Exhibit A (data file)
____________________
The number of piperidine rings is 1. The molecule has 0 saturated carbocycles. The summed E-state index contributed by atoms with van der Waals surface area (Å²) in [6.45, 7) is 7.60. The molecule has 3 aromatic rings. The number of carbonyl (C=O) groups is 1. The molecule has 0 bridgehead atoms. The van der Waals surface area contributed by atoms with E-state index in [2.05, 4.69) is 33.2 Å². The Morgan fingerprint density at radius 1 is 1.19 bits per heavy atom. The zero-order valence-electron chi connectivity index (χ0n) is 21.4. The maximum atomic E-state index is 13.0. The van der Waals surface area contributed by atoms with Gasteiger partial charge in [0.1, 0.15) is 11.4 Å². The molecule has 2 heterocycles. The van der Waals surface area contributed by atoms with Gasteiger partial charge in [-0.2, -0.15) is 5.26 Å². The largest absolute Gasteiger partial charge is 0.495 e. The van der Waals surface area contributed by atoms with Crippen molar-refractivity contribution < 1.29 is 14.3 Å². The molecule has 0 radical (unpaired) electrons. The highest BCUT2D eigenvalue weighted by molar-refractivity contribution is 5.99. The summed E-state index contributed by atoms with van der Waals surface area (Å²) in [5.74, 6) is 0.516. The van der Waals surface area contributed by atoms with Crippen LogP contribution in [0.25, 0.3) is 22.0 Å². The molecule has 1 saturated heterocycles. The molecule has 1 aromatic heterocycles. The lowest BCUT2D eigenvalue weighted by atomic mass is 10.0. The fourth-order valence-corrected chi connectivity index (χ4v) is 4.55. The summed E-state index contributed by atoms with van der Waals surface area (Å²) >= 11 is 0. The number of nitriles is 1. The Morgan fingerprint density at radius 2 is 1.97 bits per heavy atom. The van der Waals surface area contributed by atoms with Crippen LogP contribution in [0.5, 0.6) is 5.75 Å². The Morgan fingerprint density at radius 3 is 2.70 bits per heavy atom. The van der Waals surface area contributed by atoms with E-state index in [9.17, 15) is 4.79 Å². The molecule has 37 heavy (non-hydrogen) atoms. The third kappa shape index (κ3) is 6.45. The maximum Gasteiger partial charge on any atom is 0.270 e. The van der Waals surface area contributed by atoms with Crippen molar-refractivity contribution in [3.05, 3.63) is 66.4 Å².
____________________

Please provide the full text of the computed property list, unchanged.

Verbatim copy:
The number of piperidine rings is 1. The molecule has 0 saturated carbocycles. The summed E-state index contributed by atoms with van der Waals surface area (Å²) in [6.45, 7) is 7.60. The molecule has 3 aromatic rings. The number of carbonyl (C=O) groups is 1. The molecule has 0 bridgehead atoms. The van der Waals surface area contributed by atoms with E-state index in [2.05, 4.69) is 33.2 Å². The Morgan fingerprint density at radius 1 is 1.19 bits per heavy atom. The zero-order valence-electron chi connectivity index (χ0n) is 21.4. The maximum atomic E-state index is 13.0. The van der Waals surface area contributed by atoms with Gasteiger partial charge in [0.1, 0.15) is 11.4 Å². The molecule has 2 heterocycles. The van der Waals surface area contributed by atoms with Gasteiger partial charge in [-0.2, -0.15) is 5.26 Å². The largest absolute Gasteiger partial charge is 0.495 e. The van der Waals surface area contributed by atoms with Crippen molar-refractivity contribution < 1.29 is 14.3 Å². The molecule has 0 radical (unpaired) electrons. The highest BCUT2D eigenvalue weighted by molar-refractivity contribution is 5.99. The summed E-state index contributed by atoms with van der Waals surface area (Å²) in [5.74, 6) is 0.516. The van der Waals surface area contributed by atoms with Crippen LogP contribution in [0.25, 0.3) is 22.0 Å². The molecule has 1 saturated heterocycles. The molecule has 1 aromatic heterocycles. The lowest BCUT2D eigenvalue weighted by atomic mass is 10.0. The fourth-order valence-corrected chi connectivity index (χ4v) is 4.55. The summed E-state index contributed by atoms with van der Waals surface area (Å²) >= 11 is 0. The number of nitriles is 1. The Morgan fingerprint density at radius 2 is 1.97 bits per heavy atom. The van der Waals surface area contributed by atoms with Crippen LogP contribution in [0.5, 0.6) is 5.75 Å². The Morgan fingerprint density at radius 3 is 2.70 bits per heavy atom. The van der Waals surface area contributed by atoms with E-state index in [9.17, 15) is 4.79 Å². The molecule has 37 heavy (non-hydrogen) atoms. The third kappa shape index (κ3) is 6.45. The maximum Gasteiger partial charge on any atom is 0.270 e. The van der Waals surface area contributed by atoms with Crippen molar-refractivity contribution in [3.05, 3.63) is 66.4 Å².